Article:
GPT-4: what is OpenAI's most advanced AI, how does it work and what's new?

GPT-4: what is OpenAI's most advanced AI, how does it work and what's new?

The world has been exploring the possibilities of artificial intelligence (AI) since the 1950s, when mathematician Alan Turing laid the foundations for the discipline with his paper 'Computing Machinery and Intelligence'.

However, in seven decades of development, the widespread feeling that AI is advancing by leaps and bounds has never been so present. One of those responsible for this reality has been OpenAI, which at the end of last year launched ChatGPT-3.5.


For the first time in history, we had access to a chatbot capable of holding conversations in natural language, understanding context and generating plausible texts on almost any topic. And, one factor we can't overlook, without a subscription in between.

We were witnessing the massive deployment of a disruptive tool at the heart of which was GPT-3.5, one of the world's most advanced AI languages. What we didn't know was that its creators were already working on an evolution called GPT-4.

What is GPT-4?

GPT-4 is the name of the latest pre-trained language model from OpenAI, an artificial intelligence company that has previously released other versions of the model, GPT (2018), GPT-2 (2019), GPT-3 (2020) and GPT-3.5 (2022) (more on the evolution of Chat GPT in this article), and is also behind another popular tool, the DALLĀ·E image generator.

GPT-4's capabilities are directly related to language and its multimodal essence. It is capable of performing with amazing accuracy tasks such as text generation, summarization, translation, complex question answering and more.

The most notable leap in this new version comes from its ability to achieve "human performance" in some scenarios. Its responses and interactions are more accurate and coherent, two elemental characteristics when performing in different fields.

How can I try GPT-4?

You may be wondering if you can already try this new model, and the answer is yes. GPT-4 is now available to everyone. Specifically, we have two ways to experiment with the latest from OpenAI:

The first, subscribe to the ChatGPT Plus service, which is priced at $20 per month, and which allows us to interact with the options of the new engine. We will still be able to use the basic, free version of ChatGPT, although it should be noted that this works with GPT-3.5.


The second is to use Bing with ChatGPT, Microsoft's new search engine that includes a conversational chatbot connected to the Internet. This engine is also based on GPT-4 and can be used for free on mobile and desktop devices, although we will have to request access to the service.

How does GPT-4 work?

GPT-4, like the previous models, itself is a language with the potential to work in different systems and applications through its API. GPT-3, for example, has been implemented in commercial applications such as Jasper Ai and Canva Docs word processors.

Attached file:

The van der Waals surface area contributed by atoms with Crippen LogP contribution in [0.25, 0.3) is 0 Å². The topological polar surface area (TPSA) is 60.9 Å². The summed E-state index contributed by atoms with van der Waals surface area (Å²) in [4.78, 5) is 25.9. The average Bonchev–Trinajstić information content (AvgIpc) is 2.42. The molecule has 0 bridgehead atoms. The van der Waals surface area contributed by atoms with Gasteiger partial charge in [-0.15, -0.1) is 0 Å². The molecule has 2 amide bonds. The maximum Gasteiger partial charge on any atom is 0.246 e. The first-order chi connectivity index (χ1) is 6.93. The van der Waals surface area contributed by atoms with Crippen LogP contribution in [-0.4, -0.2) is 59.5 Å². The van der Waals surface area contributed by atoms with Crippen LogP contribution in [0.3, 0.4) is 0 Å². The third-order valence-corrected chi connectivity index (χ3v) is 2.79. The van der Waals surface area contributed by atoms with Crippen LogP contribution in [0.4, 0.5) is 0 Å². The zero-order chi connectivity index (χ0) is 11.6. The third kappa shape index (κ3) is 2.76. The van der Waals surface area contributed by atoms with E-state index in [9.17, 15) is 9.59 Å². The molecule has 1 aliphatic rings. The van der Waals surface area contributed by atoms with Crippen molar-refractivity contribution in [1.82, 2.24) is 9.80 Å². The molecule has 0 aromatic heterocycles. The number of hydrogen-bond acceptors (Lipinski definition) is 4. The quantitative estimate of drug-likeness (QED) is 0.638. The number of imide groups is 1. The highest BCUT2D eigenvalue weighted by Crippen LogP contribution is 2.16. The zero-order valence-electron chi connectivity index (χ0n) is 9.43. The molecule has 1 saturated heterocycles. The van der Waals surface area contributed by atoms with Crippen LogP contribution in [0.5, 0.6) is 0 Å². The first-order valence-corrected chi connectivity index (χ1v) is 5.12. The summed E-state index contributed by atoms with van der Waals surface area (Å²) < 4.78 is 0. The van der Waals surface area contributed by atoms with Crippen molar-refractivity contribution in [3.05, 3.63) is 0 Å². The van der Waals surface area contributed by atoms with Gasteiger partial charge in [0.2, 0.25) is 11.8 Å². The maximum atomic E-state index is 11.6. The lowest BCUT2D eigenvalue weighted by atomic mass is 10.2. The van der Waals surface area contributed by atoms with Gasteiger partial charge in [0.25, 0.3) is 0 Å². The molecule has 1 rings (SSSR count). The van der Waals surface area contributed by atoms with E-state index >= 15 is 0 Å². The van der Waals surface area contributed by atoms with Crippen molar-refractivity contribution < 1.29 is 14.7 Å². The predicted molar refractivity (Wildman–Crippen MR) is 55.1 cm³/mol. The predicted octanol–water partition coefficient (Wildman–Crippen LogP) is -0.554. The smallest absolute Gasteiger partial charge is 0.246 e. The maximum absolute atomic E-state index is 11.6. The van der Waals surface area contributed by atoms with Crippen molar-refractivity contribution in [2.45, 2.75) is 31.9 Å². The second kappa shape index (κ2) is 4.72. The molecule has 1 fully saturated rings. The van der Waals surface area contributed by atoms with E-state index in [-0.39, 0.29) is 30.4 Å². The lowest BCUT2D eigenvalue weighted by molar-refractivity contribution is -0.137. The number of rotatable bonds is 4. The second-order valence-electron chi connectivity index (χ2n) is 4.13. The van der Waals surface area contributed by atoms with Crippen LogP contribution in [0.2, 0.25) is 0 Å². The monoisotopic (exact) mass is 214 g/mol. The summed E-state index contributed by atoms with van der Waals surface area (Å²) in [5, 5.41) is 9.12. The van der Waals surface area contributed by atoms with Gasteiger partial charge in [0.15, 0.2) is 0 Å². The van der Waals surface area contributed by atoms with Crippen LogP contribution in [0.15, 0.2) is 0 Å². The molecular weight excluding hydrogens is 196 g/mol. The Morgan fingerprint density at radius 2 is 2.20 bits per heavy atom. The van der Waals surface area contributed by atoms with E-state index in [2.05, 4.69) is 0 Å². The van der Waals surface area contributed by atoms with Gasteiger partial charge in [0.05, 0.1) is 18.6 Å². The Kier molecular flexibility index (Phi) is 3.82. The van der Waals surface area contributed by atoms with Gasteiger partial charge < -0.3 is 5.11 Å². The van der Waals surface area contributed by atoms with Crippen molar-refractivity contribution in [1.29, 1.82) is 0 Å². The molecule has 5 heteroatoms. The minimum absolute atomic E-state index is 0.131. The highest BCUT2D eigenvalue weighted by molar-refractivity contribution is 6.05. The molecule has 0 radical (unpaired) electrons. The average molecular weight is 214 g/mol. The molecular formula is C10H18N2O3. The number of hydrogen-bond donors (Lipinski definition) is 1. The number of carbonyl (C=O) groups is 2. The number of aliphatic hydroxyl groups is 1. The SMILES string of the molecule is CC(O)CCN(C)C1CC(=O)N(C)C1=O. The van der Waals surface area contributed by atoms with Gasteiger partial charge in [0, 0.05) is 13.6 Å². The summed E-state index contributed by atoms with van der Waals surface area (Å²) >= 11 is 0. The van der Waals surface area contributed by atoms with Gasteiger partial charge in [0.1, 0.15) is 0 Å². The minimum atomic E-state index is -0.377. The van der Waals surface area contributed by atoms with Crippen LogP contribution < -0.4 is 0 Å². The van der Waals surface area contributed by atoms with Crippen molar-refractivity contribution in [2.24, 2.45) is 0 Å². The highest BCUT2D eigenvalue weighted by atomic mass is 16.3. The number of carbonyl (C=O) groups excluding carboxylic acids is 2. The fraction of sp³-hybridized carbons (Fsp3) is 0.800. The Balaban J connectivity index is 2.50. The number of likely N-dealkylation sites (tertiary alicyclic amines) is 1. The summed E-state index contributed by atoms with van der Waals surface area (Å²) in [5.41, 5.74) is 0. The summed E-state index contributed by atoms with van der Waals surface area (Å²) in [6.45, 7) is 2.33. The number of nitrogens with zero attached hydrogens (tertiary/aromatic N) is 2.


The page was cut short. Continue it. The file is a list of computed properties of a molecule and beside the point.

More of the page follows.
GPT-3.5, the version responsible for popularizing advanced conversational chatbots, has surprised us with ChatGPT. GPT-4 goes beyond writing assistants, machine translation and chatbots to voice assistants and even search engines.

Internally, GPT-4 has been trained with datasets with large amounts of data that have been used to learn and generate language similar to that used by humans. Behind this model is a processing technique known as "Transformer".

The goal of this architecture, presented by Google in 2017, is to innovate in the implementation of layers that allow the model to be adapted to be effective and efficient in different tasks. OpenAI, in its GPT models, has used it to implement several layers.

The Transformer architecture, through its layers, converts each word into a numeric vector that allows the model to process the text mathematically, takes care of processing it through a neural network and "pays attention" to understand it.


Image from TechTalks: Machine learning: What is the transformer architecture?

But it's not just about layers. A large number of parameters are also involved in GPT models. These are shaped during the machine learning process and, in theory, are directly related to the performance and accuracy of the model.

How is it different from GPT-3?

According to OpenAI documentation, GPT-3 has 12 layers and 175 billion parameters. The main difference between OpenAI's latest model and its evolution, Wired reports, could be in the parameters. GPT-4 may have been trained with 100 billion parameters, almost 600 times more than its predecessor.

It should be noted that since the company led by Sam Altman has begun to move away from the non-profit concept that saw its birth, it has chosen not to disclose certain technical details. In this sense, the GPT-4 paper does not point out minute details such as the number of parameters that have been used in its training.

Another major difference is its "multimodal" nature. Instead of working only with text, GPT-4 will also be able to support images as input, although this is not currently available. As promised, we will be able to upload images to provide visual cues. However, the results will always be presented in textual format.


In addition, the model takes a huge leap in performance. To measure its capabilities, the company exposed it to tests designed specifically for humans, but without making specific adjustments to pass them. As it points out in a paper, GPT-4 passed the tests with flying colors, achieving better results than GPT-3.5.

Does Bing really work with GPT-4?

In early February, Microsoft revamped Bing with a new search engine and chat feature by using a combination of in-house and OpenAI technologies. The question after the launch event was whether we were finally seeing GPT-4 in action. That question has indeed been answered. Bing does indeed run on GPT-4.